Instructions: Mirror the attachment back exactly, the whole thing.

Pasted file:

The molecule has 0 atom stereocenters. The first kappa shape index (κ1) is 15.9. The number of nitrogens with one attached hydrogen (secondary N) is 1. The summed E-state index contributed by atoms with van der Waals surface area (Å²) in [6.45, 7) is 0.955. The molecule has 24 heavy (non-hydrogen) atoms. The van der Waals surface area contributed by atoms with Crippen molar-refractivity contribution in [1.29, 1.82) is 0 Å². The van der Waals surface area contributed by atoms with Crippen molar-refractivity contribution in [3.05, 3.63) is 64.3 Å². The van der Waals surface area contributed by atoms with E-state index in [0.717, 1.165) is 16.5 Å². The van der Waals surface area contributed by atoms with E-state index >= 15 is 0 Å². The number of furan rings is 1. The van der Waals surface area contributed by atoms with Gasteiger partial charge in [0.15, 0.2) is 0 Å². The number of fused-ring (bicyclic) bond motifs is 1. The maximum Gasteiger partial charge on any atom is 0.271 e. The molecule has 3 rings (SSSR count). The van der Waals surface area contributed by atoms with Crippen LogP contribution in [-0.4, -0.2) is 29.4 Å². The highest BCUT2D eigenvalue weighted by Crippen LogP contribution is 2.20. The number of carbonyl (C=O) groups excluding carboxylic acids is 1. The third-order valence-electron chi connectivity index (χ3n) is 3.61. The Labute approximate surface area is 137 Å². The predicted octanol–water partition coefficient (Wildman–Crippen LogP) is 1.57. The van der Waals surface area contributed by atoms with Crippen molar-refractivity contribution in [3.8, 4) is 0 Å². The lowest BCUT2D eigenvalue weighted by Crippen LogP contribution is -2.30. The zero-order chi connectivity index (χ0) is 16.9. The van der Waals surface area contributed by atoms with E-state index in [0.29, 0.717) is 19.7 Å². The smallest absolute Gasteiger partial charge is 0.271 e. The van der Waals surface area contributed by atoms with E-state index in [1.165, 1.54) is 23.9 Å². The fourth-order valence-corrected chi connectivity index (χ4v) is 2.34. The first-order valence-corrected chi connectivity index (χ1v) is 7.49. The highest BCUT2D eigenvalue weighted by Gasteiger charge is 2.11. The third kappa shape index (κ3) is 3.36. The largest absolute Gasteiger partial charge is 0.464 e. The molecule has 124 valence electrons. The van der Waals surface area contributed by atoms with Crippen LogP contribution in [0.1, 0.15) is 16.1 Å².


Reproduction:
The molecule has 0 atom stereocenters. The first kappa shape index (κ1) is 15.9. The number of nitrogens with one attached hydrogen (secondary N) is 1. The summed E-state index contributed by atoms with van der Waals surface area (Å²) in [6.45, 7) is 0.955. The molecule has 24 heavy (non-hydrogen) atoms. The van der Waals surface area contributed by atoms with Crippen molar-refractivity contribution in [1.29, 1.82) is 0 Å². The van der Waals surface area contributed by atoms with Crippen molar-refractivity contribution in [3.05, 3.63) is 64.3 Å². The van der Waals surface area contributed by atoms with E-state index in [0.717, 1.165) is 16.5 Å². The van der Waals surface area contributed by atoms with E-state index >= 15 is 0 Å². The number of furan rings is 1. The van der Waals surface area contributed by atoms with Gasteiger partial charge in [0.15, 0.2) is 0 Å². The number of fused-ring (bicyclic) bond motifs is 1. The maximum Gasteiger partial charge on any atom is 0.271 e. The molecule has 3 rings (SSSR count). The van der Waals surface area contributed by atoms with Crippen LogP contribution in [-0.4, -0.2) is 29.4 Å². The highest BCUT2D eigenvalue weighted by Crippen LogP contribution is 2.20. The number of carbonyl (C=O) groups excluding carboxylic acids is 1. The third-order valence-electron chi connectivity index (χ3n) is 3.61. The Labute approximate surface area is 137 Å². The predicted octanol–water partition coefficient (Wildman–Crippen LogP) is 1.57. The van der Waals surface area contributed by atoms with Crippen molar-refractivity contribution in [3.8, 4) is 0 Å². The lowest BCUT2D eigenvalue weighted by Crippen LogP contribution is -2.30. The zero-order chi connectivity index (χ0) is 16.9. The van der Waals surface area contributed by atoms with E-state index in [0.29, 0.717) is 19.7 Å². The smallest absolute Gasteiger partial charge is 0.271 e. The van der Waals surface area contributed by atoms with E-state index in [1.165, 1.54) is 23.9 Å². The fourth-order valence-corrected chi connectivity index (χ4v) is 2.34. The first-order valence-corrected chi connectivity index (χ1v) is 7.49. The highest BCUT2D eigenvalue weighted by Gasteiger charge is 2.11. The third kappa shape index (κ3) is 3.36. The largest absolute Gasteiger partial charge is 0.464 e. The molecule has 124 valence electrons. The van der Waals surface area contributed by atoms with Crippen LogP contribution in [0.1, 0.15) is 16.1 Å².